The State of Drought

Drought Monitor for Virginia
Drought Monitor for Virginia

“Drought—what drought?” That was a typical response to my question before this week’s news of wildfires in Virginia and the Governor declared a state of emergency. I’m sure farmers, beekeepers, gardeners, foresters, and firefighters have worried for weeks, if not longer, about the lack of rain. The difference in perception depends on how close we live to the soil. I noticed a deficiency before my garden well ran dry and a blanket of fall leaves crisp as cornflakes and far more flammable.

I understand puzzled reactions while lawns remain green, and we haven’t had a hose-pipe ban yet. The drought is less severe here than in Shenandoah and north-west of the state. Besides, plants are getting some relief on dewy mornings and there’s less evaporation than in July and August.

A drought can be overlooked until it becomes severe from creeping forward slowly and having impacts that vary with soil type, plant species, and temperature. For the same reason, climate deniers take cover when a sizzling summer is followed by a wet autumn and/or a chilly winter.

Rising sea levels and melting glaciers are undeniable evidence of global climate change whereas the weather is debated more, sometimes hotly. What is normal? Are memories of idyllic summers spent on the beach and winters sledding in our youth our baseline? Most people prefer a plain plus or minus answer whereas it comes down to probabilities (plenty of scope for politically motivated interpretation).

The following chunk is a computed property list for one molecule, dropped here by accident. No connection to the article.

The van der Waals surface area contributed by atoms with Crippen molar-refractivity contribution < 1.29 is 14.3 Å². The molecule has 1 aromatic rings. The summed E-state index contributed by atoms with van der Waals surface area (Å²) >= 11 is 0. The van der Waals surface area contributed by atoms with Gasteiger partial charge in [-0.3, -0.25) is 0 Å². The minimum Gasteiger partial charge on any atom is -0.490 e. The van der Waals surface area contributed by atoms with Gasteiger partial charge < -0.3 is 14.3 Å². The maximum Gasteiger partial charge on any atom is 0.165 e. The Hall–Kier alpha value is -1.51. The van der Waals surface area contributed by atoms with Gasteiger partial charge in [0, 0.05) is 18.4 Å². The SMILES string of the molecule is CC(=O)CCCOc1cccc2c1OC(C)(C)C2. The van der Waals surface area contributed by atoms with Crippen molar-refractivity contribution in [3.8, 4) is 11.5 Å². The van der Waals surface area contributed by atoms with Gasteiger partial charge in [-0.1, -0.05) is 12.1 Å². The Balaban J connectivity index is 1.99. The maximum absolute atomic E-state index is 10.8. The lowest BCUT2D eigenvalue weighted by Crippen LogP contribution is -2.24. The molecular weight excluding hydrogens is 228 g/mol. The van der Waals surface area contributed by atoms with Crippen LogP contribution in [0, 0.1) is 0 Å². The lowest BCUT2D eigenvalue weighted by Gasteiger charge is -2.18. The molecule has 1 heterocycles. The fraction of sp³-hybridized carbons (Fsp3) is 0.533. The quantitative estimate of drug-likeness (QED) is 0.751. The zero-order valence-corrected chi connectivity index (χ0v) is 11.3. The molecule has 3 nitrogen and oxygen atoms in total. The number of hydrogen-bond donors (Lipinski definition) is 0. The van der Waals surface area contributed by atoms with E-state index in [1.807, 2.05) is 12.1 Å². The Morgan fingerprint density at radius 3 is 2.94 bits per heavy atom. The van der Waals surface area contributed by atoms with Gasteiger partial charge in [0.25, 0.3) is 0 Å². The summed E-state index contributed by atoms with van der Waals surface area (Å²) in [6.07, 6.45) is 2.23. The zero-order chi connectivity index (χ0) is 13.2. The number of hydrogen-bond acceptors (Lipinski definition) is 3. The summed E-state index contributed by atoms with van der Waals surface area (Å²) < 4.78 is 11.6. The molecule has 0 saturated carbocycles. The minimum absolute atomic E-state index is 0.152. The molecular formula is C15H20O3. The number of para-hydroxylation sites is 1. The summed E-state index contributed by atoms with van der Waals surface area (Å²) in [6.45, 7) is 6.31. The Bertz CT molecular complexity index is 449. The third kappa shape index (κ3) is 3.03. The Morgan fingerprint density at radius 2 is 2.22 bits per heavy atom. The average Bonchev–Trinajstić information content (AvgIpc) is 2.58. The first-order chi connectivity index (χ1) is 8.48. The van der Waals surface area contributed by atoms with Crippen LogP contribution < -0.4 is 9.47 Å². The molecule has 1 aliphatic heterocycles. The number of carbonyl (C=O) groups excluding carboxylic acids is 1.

The US Drought Monitor keeps an archive of dry and wet periods since records began in 1895 (and from 400 AD based on dendrochronology). The dark red spikes on the graph for Virginia represent intense drought, and the reciprocal navy blue spikes show extreme wetness. The range between extremes is huge, and much greater than the famously damp UK climate (though recent storms begin to undermine its reputation for moderate weather).

Anthropogenic impacts on climate are reckoned to be notable after 1950. The graph doesn’t reveal much difference to my eyes. An algorithm using the raw data is needed to check if the pattern is random or has a subtle periodicity.  

By Roger Gosden

A British and American scientist specializing in reproduction & embryology whose career spanned from Cambridge to Cornell's Weill Medical College in NYC. He married Lucinda Veeck, the embryologist for the first successful IVF team in America. They retired to Virginia, where he became a master naturalist and writer affiliated with William & Mary.

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